If you prefer to stick to a classic, it may happen that you’re still using good old Internet Explorer (IE). To download Adobe Reader using your favorite browser, you should take some simple steps described below:

  1. Close of versions of your current PDF readers and make sure there are no open PDF documents in your browser.
  2. Visit the reliable website offering the appropriate version of Adobe Reader for download. The, press the “Download now” button.
  3. You may opt for either Adobe’s official website or any other trustworthy download site, such as RocketFiles we’ve already mentioned above. Note that you’ll be able to get a wide variety of different programs from the site, be it Foxit Reader or a Torrent client.
  4. Once you decide what site to use to download the required program, make sure to select the OS you’re running, your language, and the version of Adobe Reader you want to download.
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  5. In the pop-up dialogue box, select the “Run” option to go on.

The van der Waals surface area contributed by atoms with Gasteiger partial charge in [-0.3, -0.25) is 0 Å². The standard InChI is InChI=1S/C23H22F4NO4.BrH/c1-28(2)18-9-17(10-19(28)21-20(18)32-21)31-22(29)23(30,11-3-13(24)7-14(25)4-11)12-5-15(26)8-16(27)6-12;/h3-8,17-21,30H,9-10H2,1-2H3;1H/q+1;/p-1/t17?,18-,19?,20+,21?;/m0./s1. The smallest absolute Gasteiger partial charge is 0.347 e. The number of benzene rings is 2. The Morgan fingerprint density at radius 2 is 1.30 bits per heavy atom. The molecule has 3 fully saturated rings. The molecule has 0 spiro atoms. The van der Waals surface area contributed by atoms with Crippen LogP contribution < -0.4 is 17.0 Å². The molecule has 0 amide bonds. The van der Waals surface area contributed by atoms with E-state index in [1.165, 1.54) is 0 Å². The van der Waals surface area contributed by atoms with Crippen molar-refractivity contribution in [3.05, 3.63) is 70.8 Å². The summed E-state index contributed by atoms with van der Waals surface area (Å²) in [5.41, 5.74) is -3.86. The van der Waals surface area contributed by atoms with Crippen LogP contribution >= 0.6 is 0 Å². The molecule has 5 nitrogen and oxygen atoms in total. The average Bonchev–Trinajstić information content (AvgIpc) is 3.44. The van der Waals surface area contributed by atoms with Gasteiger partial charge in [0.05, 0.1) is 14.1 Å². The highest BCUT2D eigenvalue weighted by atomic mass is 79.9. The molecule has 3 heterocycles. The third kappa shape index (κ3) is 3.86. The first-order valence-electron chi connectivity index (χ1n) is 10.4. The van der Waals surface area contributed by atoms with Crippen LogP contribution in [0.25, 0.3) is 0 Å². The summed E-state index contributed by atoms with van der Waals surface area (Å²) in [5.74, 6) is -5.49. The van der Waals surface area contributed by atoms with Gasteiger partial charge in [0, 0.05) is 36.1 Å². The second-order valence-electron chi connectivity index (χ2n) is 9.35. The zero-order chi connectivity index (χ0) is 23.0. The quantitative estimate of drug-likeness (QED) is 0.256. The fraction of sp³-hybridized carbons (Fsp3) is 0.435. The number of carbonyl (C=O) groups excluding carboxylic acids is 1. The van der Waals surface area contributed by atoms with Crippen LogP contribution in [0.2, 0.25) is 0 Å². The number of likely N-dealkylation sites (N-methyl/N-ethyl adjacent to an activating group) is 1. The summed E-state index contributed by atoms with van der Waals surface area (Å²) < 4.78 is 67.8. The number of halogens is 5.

6. Repeat the action described in step 4, once you see the dialogue box in IE.
  7. In the Adobe Installer window, choose “Finish.”

Downloading and Installing Adobe Acrobat Reader Using Firefox

Mozilla Firefox users, in their turn, should do the following to start using Reader:

  1. Close of versions of your current PDF readers and make sure Firefox isn’t displaying any PDFs.2
  2. Go to the website offering Adobe Reader for download.
  3. As was the case with EI, select your OS, a language, and the version of Adobe Reader you want to use. Click “Download now” to start downloading the program file to your PC
  4. Once the download is complete, you’ll see the new dialogue box asking you whether you want to save the acquired file. Choose “Save File” option.